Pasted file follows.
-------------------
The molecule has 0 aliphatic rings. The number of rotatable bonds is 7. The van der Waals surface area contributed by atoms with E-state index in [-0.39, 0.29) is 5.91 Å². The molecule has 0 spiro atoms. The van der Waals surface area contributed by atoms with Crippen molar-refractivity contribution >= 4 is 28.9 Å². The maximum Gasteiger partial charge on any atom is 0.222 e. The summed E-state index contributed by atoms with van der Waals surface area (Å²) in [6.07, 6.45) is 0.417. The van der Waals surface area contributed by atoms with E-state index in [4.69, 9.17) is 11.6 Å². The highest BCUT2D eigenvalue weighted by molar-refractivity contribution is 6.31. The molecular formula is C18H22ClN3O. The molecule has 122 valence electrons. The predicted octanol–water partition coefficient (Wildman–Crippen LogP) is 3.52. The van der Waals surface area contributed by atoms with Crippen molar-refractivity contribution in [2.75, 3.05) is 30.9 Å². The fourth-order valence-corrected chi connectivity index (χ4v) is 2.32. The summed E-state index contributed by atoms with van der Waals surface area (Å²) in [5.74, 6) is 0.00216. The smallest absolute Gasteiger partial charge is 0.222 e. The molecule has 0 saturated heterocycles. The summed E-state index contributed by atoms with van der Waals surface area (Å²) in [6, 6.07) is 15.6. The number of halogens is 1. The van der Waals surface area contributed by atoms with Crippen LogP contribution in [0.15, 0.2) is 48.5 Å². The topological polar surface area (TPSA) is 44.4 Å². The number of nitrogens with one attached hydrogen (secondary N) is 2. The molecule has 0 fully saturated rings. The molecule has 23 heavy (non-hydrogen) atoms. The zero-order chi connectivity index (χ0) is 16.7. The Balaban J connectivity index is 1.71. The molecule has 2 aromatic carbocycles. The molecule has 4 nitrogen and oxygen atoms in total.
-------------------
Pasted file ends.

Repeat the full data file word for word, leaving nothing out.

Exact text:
The molecule has 0 aliphatic rings. The number of rotatable bonds is 7. The van der Waals surface area contributed by atoms with E-state index in [-0.39, 0.29) is 5.91 Å². The molecule has 0 spiro atoms. The van der Waals surface area contributed by atoms with Crippen molar-refractivity contribution >= 4 is 28.9 Å². The maximum Gasteiger partial charge on any atom is 0.222 e. The summed E-state index contributed by atoms with van der Waals surface area (Å²) in [6.07, 6.45) is 0.417. The van der Waals surface area contributed by atoms with E-state index in [4.69, 9.17) is 11.6 Å². The highest BCUT2D eigenvalue weighted by molar-refractivity contribution is 6.31. The molecular formula is C18H22ClN3O. The molecule has 122 valence electrons. The predicted octanol–water partition coefficient (Wildman–Crippen LogP) is 3.52. The van der Waals surface area contributed by atoms with Crippen molar-refractivity contribution in [2.75, 3.05) is 30.9 Å². The fourth-order valence-corrected chi connectivity index (χ4v) is 2.32. The summed E-state index contributed by atoms with van der Waals surface area (Å²) in [5.74, 6) is 0.00216. The smallest absolute Gasteiger partial charge is 0.222 e. The molecule has 0 saturated heterocycles. The summed E-state index contributed by atoms with van der Waals surface area (Å²) in [6, 6.07) is 15.6. The number of halogens is 1. The van der Waals surface area contributed by atoms with Crippen LogP contribution in [0.15, 0.2) is 48.5 Å². The topological polar surface area (TPSA) is 44.4 Å². The number of nitrogens with one attached hydrogen (secondary N) is 2. The molecule has 0 fully saturated rings. The molecule has 23 heavy (non-hydrogen) atoms. The zero-order chi connectivity index (χ0) is 16.7. The Balaban J connectivity index is 1.71. The molecule has 2 aromatic carbocycles. The molecule has 4 nitrogen and oxygen atoms in total.